When Can Babies Face Forward in Their Carseat?

Car seat safety is on the mind of every new parent. This is actually a very important question when it comes to newborns and smaller infants. Car seat safety actually depends on the positioning and placement of the infant seat properly. It also depends on what type of car seat you buy. If you are expecting a baby, you should thoroughly research car seats before buying one.

When Can Babies Face Forward In Their Carseat?

Babies can ride in a car seat facing forward when they are 2 years of age, as long as they weigh at least 22 pounds. A child less than 2 years old should always be placed in a rear facing car seat, no matter their weight. For example; if you have a 15 month old that weighs 23 pounds, they should still be in a rear facing car seat. 

What is the difference between facing forward and rear facing?

Studies show that babies under the age of two do not have enough neck and spinal muscles to support them and prevent injury. Facing the rear of the car in a collision can help re-distribute the force of impact. Facing the rear of the car can reduce infant death from car accidents by 75 percent. The statistics show that it is 5 times safer than front facing seats.

Buying The Right Car Seat 

You landed here because you asked yourself, “when can babies face forward in their car seat?” Now that you know it is best to wait until they are 2 years old, let’s take a look at buying the best seat possible to protect your little one. Here are some different types of infant, toddler and child seats:

Infant Rear Facing Car Seat

An infant rear facing car seat is used for infants only. Their weight range is between 22 and 40 pounds, but you may find the “bucket” style with handles really only work until age one. Babies can get too heavy for parents to carry in the carrier. This style has a separate base that remains installed in your car, and you just click the carrier in.

Infant/Toddler Convertible Seat

These seats are for older babies who are able to sit up, and hold their head up. It looks like a forward facing car seat, but you turn it around so that baby is facing the rear. They do not come in and out of the car, and do not have handles to carry baby in and out. These work for babies up to 50 pounds. When your toddler turns 2 and weighs over 22 pounds, you just flip the seat around and they can face forward.

Infant/Toddler/Child 3 in 1 Convertible Seat

A 3 in 1 convertible seat is first used as a rear facing car seat for older babies, then can be turned around to a forward facing seat. The convenience of buying one of these is the back comes off when they are at least 4 years old and weigh at least 40 pounds, and you can use the base as a booster seat with a regular seat belt.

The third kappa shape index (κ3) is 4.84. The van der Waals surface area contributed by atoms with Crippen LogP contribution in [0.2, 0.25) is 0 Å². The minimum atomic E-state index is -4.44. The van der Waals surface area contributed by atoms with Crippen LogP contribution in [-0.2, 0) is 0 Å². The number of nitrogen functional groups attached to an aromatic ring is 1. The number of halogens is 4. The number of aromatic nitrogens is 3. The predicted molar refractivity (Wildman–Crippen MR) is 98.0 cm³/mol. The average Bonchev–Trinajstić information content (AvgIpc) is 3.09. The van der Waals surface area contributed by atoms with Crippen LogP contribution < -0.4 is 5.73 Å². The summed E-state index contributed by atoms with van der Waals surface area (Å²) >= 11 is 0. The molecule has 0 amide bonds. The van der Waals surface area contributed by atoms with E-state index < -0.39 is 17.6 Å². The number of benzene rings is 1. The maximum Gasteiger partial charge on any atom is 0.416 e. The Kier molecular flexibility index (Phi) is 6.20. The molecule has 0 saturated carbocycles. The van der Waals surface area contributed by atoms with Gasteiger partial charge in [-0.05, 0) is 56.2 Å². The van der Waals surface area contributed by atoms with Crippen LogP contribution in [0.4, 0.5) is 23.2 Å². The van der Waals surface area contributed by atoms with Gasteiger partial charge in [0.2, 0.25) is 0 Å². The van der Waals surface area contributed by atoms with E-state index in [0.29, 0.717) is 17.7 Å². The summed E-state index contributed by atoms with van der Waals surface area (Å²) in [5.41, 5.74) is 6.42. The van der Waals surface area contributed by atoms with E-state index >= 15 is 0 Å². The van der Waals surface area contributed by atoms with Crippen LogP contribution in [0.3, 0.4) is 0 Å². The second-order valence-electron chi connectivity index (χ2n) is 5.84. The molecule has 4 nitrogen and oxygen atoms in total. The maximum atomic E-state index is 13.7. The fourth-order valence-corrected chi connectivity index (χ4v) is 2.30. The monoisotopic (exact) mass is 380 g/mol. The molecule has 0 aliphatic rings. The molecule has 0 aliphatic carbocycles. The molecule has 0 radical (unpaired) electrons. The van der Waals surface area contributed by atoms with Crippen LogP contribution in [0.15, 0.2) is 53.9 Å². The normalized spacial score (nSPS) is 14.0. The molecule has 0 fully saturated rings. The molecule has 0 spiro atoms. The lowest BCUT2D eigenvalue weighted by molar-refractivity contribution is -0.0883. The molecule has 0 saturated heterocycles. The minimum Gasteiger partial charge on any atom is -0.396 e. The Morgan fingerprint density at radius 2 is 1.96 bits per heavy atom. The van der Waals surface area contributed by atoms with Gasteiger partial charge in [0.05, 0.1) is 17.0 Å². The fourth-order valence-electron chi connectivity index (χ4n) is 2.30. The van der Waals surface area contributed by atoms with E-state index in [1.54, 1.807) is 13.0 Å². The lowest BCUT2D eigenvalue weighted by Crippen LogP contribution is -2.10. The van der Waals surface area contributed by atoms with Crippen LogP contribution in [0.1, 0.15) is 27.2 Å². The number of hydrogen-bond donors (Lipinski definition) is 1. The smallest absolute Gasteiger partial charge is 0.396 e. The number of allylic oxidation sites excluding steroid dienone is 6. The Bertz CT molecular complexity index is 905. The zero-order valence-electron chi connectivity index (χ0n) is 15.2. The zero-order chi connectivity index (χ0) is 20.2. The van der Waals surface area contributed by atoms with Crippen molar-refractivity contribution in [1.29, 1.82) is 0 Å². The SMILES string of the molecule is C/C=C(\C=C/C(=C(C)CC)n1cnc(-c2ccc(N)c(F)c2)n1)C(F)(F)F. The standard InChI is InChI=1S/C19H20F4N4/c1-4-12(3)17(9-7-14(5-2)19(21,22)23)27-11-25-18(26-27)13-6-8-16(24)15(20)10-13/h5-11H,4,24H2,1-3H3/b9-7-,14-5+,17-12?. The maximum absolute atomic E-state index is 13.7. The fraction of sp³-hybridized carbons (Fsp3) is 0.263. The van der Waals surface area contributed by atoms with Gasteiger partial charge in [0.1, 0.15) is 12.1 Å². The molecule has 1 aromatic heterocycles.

Helpful Tips For Car Seat Safety and Installation

When can babies face forward? We know the answer. The best way to install your car seat properly is to follow the manufacturer’s instructions that came with the seat. However, some of these tips may be additionally helpful:

  • Never place your baby in a seat bundled in coats or blankets. Use a car seat cover and blanket tucked around baby after the straps are buckled.
  • You may have to invest in a car seat bed if you have a premature infant. Preemies may not have enough neck control to hold their head up, even in a reclining type seat.
  • Make sure you recline the seat far enough to prevent your baby’s head from folding forward to the chest. This can occlude the airways and cause death or injury. Use a rolled blanket or car seat head support.
  • If your baby gets fussy facing the rear, try a mirror in the back window so they can see you and you can see them. You can also find approved car seat toys for them to play with.
  • Make sure the harness/belts are in the proper slots for the height of their shoulders. This will prevent shoulder compression and discomfort.
  • Make sure you use the harnesses that attach the car seat to the body of your car. In newer cars, there are harness anchors usually in the back window and/or below the rear seat. New car seats come with anchor straps to attach to these.
  • Your baby’s harness belts need to be tight with no slack. You should only be able to place two fingers under the belts if they are tight enough.
  • Don’t worry if your baby’s feet touch the back of your rear seat. As long as the knees don’t push up to the chest and look comfortable, they are fine.
  • Check to see if you are using the right belt opening for how you are using your seat. Rear facing car seats usually have a different belt opening than front facing. There is usually a sticker on the side of the seat noting where the belt path is in relation to which way the seat is facing.
  • When you place a rear facing carrier seat on its base, make sure it is firmly clicked into place.
  • Check to make sure the car seat belt is pulled tightly after clicking into place. Never leave any slack between the vehicle belt and the car seat.

Always place an infant, baby, or child seat in the middle seat when at all possible. Doors can crush in on impact. The middle seat will help protect from both crushing and airbag injuries if you have rear airbags.